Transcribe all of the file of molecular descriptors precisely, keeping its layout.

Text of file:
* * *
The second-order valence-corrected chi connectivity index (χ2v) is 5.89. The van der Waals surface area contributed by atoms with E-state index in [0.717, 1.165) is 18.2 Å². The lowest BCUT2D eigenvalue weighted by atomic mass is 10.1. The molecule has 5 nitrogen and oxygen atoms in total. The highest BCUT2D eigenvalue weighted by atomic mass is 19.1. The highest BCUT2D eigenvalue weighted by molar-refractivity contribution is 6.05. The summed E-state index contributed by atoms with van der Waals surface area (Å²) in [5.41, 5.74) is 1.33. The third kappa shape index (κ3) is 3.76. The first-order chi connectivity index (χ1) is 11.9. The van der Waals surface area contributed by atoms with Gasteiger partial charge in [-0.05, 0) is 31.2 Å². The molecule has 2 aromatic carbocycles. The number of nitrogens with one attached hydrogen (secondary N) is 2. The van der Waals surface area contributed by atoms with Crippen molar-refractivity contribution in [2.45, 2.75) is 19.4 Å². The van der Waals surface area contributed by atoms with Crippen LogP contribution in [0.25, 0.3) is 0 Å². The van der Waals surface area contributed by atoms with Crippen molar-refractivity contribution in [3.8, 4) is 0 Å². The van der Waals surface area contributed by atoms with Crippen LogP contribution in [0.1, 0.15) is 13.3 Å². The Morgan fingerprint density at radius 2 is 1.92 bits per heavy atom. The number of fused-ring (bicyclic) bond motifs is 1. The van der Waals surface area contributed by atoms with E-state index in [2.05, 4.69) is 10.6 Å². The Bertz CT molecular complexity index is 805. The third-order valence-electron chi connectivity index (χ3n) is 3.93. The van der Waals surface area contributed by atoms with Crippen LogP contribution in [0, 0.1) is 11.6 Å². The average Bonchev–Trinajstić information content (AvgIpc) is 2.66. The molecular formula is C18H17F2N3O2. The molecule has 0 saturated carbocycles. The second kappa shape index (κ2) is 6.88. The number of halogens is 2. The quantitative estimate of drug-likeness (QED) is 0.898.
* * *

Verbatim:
The second-order valence-corrected chi connectivity index (χ2v) is 5.89. The van der Waals surface area contributed by atoms with E-state index in [0.717, 1.165) is 18.2 Å². The lowest BCUT2D eigenvalue weighted by atomic mass is 10.1. The molecule has 5 nitrogen and oxygen atoms in total. The highest BCUT2D eigenvalue weighted by atomic mass is 19.1. The highest BCUT2D eigenvalue weighted by molar-refractivity contribution is 6.05. The summed E-state index contributed by atoms with van der Waals surface area (Å²) in [5.41, 5.74) is 1.33. The third kappa shape index (κ3) is 3.76. The first-order chi connectivity index (χ1) is 11.9. The van der Waals surface area contributed by atoms with Gasteiger partial charge in [-0.05, 0) is 31.2 Å². The molecule has 2 aromatic carbocycles. The number of nitrogens with one attached hydrogen (secondary N) is 2. The van der Waals surface area contributed by atoms with Crippen molar-refractivity contribution in [2.45, 2.75) is 19.4 Å². The van der Waals surface area contributed by atoms with Crippen LogP contribution in [0.25, 0.3) is 0 Å². The van der Waals surface area contributed by atoms with Crippen molar-refractivity contribution in [3.8, 4) is 0 Å². The van der Waals surface area contributed by atoms with Crippen LogP contribution in [0.1, 0.15) is 13.3 Å². The Morgan fingerprint density at radius 2 is 1.92 bits per heavy atom. The number of fused-ring (bicyclic) bond motifs is 1. The van der Waals surface area contributed by atoms with E-state index in [2.05, 4.69) is 10.6 Å². The Bertz CT molecular complexity index is 805. The third-order valence-electron chi connectivity index (χ3n) is 3.93. The van der Waals surface area contributed by atoms with Crippen LogP contribution in [0, 0.1) is 11.6 Å². The average Bonchev–Trinajstić information content (AvgIpc) is 2.66. The molecular formula is C18H17F2N3O2. The molecule has 0 saturated carbocycles. The second kappa shape index (κ2) is 6.88. The number of halogens is 2. The quantitative estimate of drug-likeness (QED) is 0.898.